28 April 2006
Reminder to self: When someone does something nice, or does something well. Let them know.
18 April 2006
Thank you for your creation and for the riot of colour this year. It took awhile, but it was worth it.
17 April 2006
From 2 Corinthians 5:19 - In Christ God was reconciling the world to himself, not counting their trespasses against them, and entrusting the message of reconciliation to us. (NRSV)
Since reading Richard Lischer's book, The End of Words, I have decided that 2 Corinthians 5:19 is a better 'sound bite' for communicating the Gospel than the ubiquitous John 3:16. I'm not saying I disagree with John 3:16, but I don't think it speaks easily to people today.
Here's how I'd unpack 2 Corinthians 5:19:
In Christ God was reconciling the world to himself - In a world where humanity is alientated from God, it is God who makes the first move towards us. God does this in the incarnation - in Christ.
not counting their trespasses against them - This is the really important bit to me. God forgives us. Full stop. Period. No strings attached. That's what is meant by Grace. Forget about all the good Christian people who say that you have to repent before God forgives you. That's not the way it works. God forgives us and, in consequence of that forgiveness, we repent. It is in being forgiven that we know we are sinful, not in recognising our sinfulness that we obtain God's forgiveness. That's another reason why the Gospel is a scandal and another reason why it is 'upside down'.
Imagine this. A family member comes up to me and says: 'I forgive you.' I am am not aware of having offended this person but when they explain what happened I realise that I have indeed offended them. Then I apologise and thank them for their forgivness. Sound good? But how many times do I respond instead by saying 'What do you mean, you forgive me?! I have done nothing to you! How dare you forgive me!' If I'm honest, I react in the second way far too often. I suspect it's because many of us react in this second way that we either don't see that God has forgiven us already or that we are offended by the idea of a God who forgives someone before they have repented.
Finally, 2 Corinthians 5:19 tells us that God has entrusted the message of reconciliation to us. When we have been reconciled with God, we are then in a position to proclaim to others that reconciliation with God is on offer to them too.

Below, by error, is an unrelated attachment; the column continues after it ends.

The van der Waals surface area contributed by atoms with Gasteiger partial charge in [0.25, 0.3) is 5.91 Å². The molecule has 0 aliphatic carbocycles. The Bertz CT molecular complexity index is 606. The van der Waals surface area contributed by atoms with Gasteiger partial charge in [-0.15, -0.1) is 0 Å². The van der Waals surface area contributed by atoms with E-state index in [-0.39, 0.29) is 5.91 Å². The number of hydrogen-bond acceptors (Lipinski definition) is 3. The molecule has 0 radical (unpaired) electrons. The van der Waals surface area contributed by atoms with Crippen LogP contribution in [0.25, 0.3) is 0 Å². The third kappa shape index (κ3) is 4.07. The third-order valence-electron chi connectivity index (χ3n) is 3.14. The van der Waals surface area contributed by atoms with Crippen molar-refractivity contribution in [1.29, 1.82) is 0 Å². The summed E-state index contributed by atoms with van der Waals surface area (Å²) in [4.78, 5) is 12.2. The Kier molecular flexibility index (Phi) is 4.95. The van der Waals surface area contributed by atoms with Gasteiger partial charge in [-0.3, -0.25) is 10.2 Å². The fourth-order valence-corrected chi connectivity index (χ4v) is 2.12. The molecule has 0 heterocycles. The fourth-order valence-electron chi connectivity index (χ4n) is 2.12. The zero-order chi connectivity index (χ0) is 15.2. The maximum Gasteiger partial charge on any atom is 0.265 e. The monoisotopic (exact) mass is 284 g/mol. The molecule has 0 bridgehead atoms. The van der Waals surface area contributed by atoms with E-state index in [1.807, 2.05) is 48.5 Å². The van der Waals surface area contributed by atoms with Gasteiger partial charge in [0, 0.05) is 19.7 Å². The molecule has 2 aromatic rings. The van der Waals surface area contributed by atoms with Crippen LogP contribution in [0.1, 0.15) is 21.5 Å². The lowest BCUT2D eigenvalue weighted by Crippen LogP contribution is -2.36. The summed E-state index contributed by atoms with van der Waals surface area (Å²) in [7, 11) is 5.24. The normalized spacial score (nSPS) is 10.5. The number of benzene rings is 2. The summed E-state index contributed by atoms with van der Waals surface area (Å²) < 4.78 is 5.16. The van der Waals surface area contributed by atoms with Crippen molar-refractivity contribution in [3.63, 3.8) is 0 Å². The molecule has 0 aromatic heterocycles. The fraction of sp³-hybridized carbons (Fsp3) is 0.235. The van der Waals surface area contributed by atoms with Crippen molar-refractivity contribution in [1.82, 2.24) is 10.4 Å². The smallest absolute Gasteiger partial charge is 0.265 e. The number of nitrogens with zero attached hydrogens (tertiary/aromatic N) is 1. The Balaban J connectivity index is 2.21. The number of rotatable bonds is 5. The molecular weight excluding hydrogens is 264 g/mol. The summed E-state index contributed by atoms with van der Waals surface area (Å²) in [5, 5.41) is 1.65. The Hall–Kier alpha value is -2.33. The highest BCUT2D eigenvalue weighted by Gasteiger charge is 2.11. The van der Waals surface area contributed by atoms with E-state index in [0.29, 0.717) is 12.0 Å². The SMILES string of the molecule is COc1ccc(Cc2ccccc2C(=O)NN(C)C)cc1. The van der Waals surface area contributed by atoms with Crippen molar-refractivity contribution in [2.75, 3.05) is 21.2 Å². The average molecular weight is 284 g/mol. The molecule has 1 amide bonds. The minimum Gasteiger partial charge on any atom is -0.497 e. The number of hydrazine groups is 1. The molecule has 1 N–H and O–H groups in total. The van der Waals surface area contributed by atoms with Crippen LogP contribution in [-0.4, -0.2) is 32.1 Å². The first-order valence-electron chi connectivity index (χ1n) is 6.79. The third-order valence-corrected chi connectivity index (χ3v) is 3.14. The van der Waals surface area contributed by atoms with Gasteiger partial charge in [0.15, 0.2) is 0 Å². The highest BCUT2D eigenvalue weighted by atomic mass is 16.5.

As James Alison puts it, what we find difficult is not asking to be forgiven, what we find hard is receiving God's forgiveness before we even ask for it.
To me, this is the scandalous message of the cross.
Credit for ideas in this post to: James Alison, Paul Fiddes and Richard Lischer.
14 April 2006
05 April 2006
I have 'writer's strop' at the moment. If you're American, you're probably wondering what a 'strop' is. It's a temper-tantrum of the sort that two-year olds have.
I have a paper for theology college that is due in two weeks' time and I simply don't want to write it. I'm able to write it. I have all the information to write it. But my psyche is saying 'No! I'm not going to do it! So there!' And that makes it practically impossible to do. 'My subconscious threw a strop' doesn't strike me as the kind of excuse that will wash with the tutors, though.
Someone paid me a lovely compliment today in saying that I write clearly. The problem is that I've spent the last ten years writing and writing and writing and there is a part of me that just doesn't want to do it any more. This was happening during the last year of my employment as well. I was finding it increasingly difficult to get down to writing reports whereas I used to love to write.
I just found out about a new book that NT Wright has published. He's one of my favourite theology writers. The book is called Simply Christian and it is supposed to be an introduction to the basics of Christianity.
I think Tom Wright is an excellent scholar, but he's got a real gift for communicating theology to the person in the pew.